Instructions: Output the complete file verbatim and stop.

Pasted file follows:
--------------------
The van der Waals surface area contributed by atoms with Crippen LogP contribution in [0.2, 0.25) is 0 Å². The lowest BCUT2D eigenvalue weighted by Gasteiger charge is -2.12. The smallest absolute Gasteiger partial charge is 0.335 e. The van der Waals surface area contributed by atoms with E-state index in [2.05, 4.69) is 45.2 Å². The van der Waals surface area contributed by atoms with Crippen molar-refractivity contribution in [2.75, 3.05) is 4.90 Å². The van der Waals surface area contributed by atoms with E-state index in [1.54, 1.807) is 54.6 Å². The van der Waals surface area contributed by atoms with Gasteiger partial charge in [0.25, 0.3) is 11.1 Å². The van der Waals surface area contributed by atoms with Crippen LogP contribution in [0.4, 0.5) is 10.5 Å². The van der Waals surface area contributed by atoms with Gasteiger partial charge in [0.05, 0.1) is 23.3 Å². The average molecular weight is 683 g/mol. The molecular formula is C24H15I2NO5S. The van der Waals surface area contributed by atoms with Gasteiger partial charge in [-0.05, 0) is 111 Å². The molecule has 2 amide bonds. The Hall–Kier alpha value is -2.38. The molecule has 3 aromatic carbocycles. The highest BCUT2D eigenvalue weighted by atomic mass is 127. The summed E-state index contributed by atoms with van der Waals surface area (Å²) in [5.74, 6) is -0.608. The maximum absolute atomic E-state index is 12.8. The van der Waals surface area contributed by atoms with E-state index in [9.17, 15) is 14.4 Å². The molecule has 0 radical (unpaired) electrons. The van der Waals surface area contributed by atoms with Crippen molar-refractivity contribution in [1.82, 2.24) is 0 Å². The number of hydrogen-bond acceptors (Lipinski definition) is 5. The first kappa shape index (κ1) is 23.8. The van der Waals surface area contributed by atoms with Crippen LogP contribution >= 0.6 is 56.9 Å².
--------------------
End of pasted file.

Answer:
The van der Waals surface area contributed by atoms with Crippen LogP contribution in [0.2, 0.25) is 0 Å². The lowest BCUT2D eigenvalue weighted by Gasteiger charge is -2.12. The smallest absolute Gasteiger partial charge is 0.335 e. The van der Waals surface area contributed by atoms with E-state index in [2.05, 4.69) is 45.2 Å². The van der Waals surface area contributed by atoms with Crippen molar-refractivity contribution in [2.75, 3.05) is 4.90 Å². The van der Waals surface area contributed by atoms with E-state index in [1.54, 1.807) is 54.6 Å². The van der Waals surface area contributed by atoms with Gasteiger partial charge in [0.25, 0.3) is 11.1 Å². The van der Waals surface area contributed by atoms with Crippen LogP contribution in [0.4, 0.5) is 10.5 Å². The van der Waals surface area contributed by atoms with Gasteiger partial charge in [0.05, 0.1) is 23.3 Å². The average molecular weight is 683 g/mol. The molecular formula is C24H15I2NO5S. The van der Waals surface area contributed by atoms with Gasteiger partial charge in [-0.05, 0) is 111 Å². The molecule has 2 amide bonds. The Hall–Kier alpha value is -2.38. The molecule has 3 aromatic carbocycles. The highest BCUT2D eigenvalue weighted by atomic mass is 127. The summed E-state index contributed by atoms with van der Waals surface area (Å²) in [5.74, 6) is -0.608. The maximum absolute atomic E-state index is 12.8. The van der Waals surface area contributed by atoms with E-state index in [9.17, 15) is 14.4 Å². The molecule has 0 radical (unpaired) electrons. The van der Waals surface area contributed by atoms with Crippen molar-refractivity contribution in [1.82, 2.24) is 0 Å². The number of hydrogen-bond acceptors (Lipinski definition) is 5. The first kappa shape index (κ1) is 23.8. The van der Waals surface area contributed by atoms with Crippen LogP contribution >= 0.6 is 56.9 Å².